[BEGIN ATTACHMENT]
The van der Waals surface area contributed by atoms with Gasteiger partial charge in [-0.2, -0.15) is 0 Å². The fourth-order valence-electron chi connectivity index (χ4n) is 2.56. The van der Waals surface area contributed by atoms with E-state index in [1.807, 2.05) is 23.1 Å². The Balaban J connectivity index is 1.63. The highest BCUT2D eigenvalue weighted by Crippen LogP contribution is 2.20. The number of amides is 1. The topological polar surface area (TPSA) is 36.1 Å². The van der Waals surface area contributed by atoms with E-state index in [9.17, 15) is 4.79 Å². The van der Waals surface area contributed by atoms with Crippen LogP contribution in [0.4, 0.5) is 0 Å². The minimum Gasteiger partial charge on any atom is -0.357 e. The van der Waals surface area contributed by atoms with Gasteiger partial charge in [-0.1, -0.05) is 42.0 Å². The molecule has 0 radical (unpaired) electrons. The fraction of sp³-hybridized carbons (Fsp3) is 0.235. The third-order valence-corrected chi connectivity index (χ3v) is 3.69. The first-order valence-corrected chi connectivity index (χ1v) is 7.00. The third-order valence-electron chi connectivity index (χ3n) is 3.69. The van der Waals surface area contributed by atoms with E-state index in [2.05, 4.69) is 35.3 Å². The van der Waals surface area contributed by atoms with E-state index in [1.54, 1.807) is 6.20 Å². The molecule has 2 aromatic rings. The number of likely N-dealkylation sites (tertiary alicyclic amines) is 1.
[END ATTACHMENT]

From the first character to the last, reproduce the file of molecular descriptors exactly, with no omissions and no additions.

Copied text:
The van der Waals surface area contributed by atoms with Gasteiger partial charge in [-0.2, -0.15) is 0 Å². The fourth-order valence-electron chi connectivity index (χ4n) is 2.56. The van der Waals surface area contributed by atoms with E-state index in [1.807, 2.05) is 23.1 Å². The Balaban J connectivity index is 1.63. The highest BCUT2D eigenvalue weighted by Crippen LogP contribution is 2.20. The number of amides is 1. The topological polar surface area (TPSA) is 36.1 Å². The van der Waals surface area contributed by atoms with E-state index in [9.17, 15) is 4.79 Å². The van der Waals surface area contributed by atoms with Crippen LogP contribution in [0.4, 0.5) is 0 Å². The minimum Gasteiger partial charge on any atom is -0.357 e. The van der Waals surface area contributed by atoms with Gasteiger partial charge in [-0.1, -0.05) is 42.0 Å². The molecule has 0 radical (unpaired) electrons. The fraction of sp³-hybridized carbons (Fsp3) is 0.235. The third-order valence-corrected chi connectivity index (χ3v) is 3.69. The first-order valence-corrected chi connectivity index (χ1v) is 7.00. The third-order valence-electron chi connectivity index (χ3n) is 3.69. The van der Waals surface area contributed by atoms with E-state index in [2.05, 4.69) is 35.3 Å². The van der Waals surface area contributed by atoms with E-state index in [1.54, 1.807) is 6.20 Å². The molecule has 2 aromatic rings. The number of likely N-dealkylation sites (tertiary alicyclic amines) is 1.